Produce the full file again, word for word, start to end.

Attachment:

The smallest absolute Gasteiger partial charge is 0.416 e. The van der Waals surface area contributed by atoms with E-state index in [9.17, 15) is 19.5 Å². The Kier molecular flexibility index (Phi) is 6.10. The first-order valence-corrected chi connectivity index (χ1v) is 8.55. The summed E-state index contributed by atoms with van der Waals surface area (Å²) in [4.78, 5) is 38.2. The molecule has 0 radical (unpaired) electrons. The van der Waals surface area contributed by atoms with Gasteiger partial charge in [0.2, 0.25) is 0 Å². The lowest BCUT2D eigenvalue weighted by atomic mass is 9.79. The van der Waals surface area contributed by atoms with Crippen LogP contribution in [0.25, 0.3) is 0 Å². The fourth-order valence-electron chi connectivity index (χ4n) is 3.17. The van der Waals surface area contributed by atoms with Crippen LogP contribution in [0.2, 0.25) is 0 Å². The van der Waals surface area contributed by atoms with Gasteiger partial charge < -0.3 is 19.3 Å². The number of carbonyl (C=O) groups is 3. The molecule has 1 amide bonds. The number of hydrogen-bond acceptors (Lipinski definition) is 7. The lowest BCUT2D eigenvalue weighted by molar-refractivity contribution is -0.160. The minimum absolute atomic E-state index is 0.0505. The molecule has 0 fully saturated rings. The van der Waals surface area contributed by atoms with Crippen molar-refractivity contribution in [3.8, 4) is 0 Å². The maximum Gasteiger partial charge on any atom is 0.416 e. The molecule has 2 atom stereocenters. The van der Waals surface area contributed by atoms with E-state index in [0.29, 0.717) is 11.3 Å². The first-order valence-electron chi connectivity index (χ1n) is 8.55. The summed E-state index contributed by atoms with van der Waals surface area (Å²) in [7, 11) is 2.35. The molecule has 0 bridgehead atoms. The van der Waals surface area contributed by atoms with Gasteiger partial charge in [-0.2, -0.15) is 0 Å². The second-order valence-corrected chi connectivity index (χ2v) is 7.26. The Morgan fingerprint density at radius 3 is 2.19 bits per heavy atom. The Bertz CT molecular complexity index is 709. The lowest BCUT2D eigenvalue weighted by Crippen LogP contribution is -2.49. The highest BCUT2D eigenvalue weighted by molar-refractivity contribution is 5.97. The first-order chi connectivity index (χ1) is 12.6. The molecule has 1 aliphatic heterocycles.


The smallest absolute Gasteiger partial charge is 0.416 e. The van der Waals surface area contributed by atoms with E-state index in [9.17, 15) is 19.5 Å². The Kier molecular flexibility index (Phi) is 6.10. The first-order valence-corrected chi connectivity index (χ1v) is 8.55. The summed E-state index contributed by atoms with van der Waals surface area (Å²) in [4.78, 5) is 38.2. The molecule has 0 radical (unpaired) electrons. The van der Waals surface area contributed by atoms with Gasteiger partial charge in [0.2, 0.25) is 0 Å². The lowest BCUT2D eigenvalue weighted by atomic mass is 9.79. The van der Waals surface area contributed by atoms with Crippen LogP contribution in [0.25, 0.3) is 0 Å². The fourth-order valence-electron chi connectivity index (χ4n) is 3.17. The van der Waals surface area contributed by atoms with Crippen LogP contribution in [0.2, 0.25) is 0 Å². The van der Waals surface area contributed by atoms with Gasteiger partial charge < -0.3 is 19.3 Å². The number of carbonyl (C=O) groups is 3. The molecule has 1 amide bonds. The number of hydrogen-bond acceptors (Lipinski definition) is 7. The lowest BCUT2D eigenvalue weighted by molar-refractivity contribution is -0.160. The minimum absolute atomic E-state index is 0.0505. The molecule has 0 fully saturated rings. The van der Waals surface area contributed by atoms with Crippen molar-refractivity contribution in [3.8, 4) is 0 Å². The maximum Gasteiger partial charge on any atom is 0.416 e. The molecule has 2 atom stereocenters. The van der Waals surface area contributed by atoms with E-state index in [0.29, 0.717) is 11.3 Å². The first-order valence-electron chi connectivity index (χ1n) is 8.55. The summed E-state index contributed by atoms with van der Waals surface area (Å²) in [7, 11) is 2.35. The molecule has 0 bridgehead atoms. The van der Waals surface area contributed by atoms with Gasteiger partial charge in [-0.2, -0.15) is 0 Å². The second-order valence-corrected chi connectivity index (χ2v) is 7.26. The Morgan fingerprint density at radius 3 is 2.19 bits per heavy atom. The Bertz CT molecular complexity index is 709. The lowest BCUT2D eigenvalue weighted by Crippen LogP contribution is -2.49. The highest BCUT2D eigenvalue weighted by molar-refractivity contribution is 5.97. The first-order chi connectivity index (χ1) is 12.6. The molecule has 1 aliphatic heterocycles.